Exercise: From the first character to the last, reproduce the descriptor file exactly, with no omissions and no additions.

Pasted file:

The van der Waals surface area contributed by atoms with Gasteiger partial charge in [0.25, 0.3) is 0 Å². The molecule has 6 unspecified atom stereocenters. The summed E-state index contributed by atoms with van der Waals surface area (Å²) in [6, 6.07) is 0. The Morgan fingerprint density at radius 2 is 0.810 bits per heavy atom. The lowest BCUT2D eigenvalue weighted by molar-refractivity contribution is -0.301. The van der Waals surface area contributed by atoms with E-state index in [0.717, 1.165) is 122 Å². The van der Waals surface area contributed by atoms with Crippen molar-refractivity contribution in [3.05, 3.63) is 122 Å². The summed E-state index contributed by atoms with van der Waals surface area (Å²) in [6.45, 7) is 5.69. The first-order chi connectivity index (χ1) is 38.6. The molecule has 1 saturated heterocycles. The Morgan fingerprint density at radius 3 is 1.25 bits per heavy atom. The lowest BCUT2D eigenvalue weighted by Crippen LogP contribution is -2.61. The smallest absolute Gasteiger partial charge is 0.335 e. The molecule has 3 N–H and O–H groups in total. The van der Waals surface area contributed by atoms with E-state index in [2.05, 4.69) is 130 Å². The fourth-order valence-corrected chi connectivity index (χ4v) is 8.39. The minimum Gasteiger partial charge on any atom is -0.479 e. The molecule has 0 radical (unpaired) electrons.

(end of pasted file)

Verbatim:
The van der Waals surface area contributed by atoms with Gasteiger partial charge in [0.25, 0.3) is 0 Å². The molecule has 6 unspecified atom stereocenters. The summed E-state index contributed by atoms with van der Waals surface area (Å²) in [6, 6.07) is 0. The Morgan fingerprint density at radius 2 is 0.810 bits per heavy atom. The lowest BCUT2D eigenvalue weighted by molar-refractivity contribution is -0.301. The van der Waals surface area contributed by atoms with E-state index in [0.717, 1.165) is 122 Å². The van der Waals surface area contributed by atoms with Crippen molar-refractivity contribution in [3.05, 3.63) is 122 Å². The summed E-state index contributed by atoms with van der Waals surface area (Å²) in [6.45, 7) is 5.69. The first-order chi connectivity index (χ1) is 38.6. The molecule has 1 saturated heterocycles. The Morgan fingerprint density at radius 3 is 1.25 bits per heavy atom. The lowest BCUT2D eigenvalue weighted by Crippen LogP contribution is -2.61. The smallest absolute Gasteiger partial charge is 0.335 e. The molecule has 3 N–H and O–H groups in total. The van der Waals surface area contributed by atoms with E-state index in [2.05, 4.69) is 130 Å². The fourth-order valence-corrected chi connectivity index (χ4v) is 8.39. The minimum Gasteiger partial charge on any atom is -0.479 e. The molecule has 0 radical (unpaired) electrons.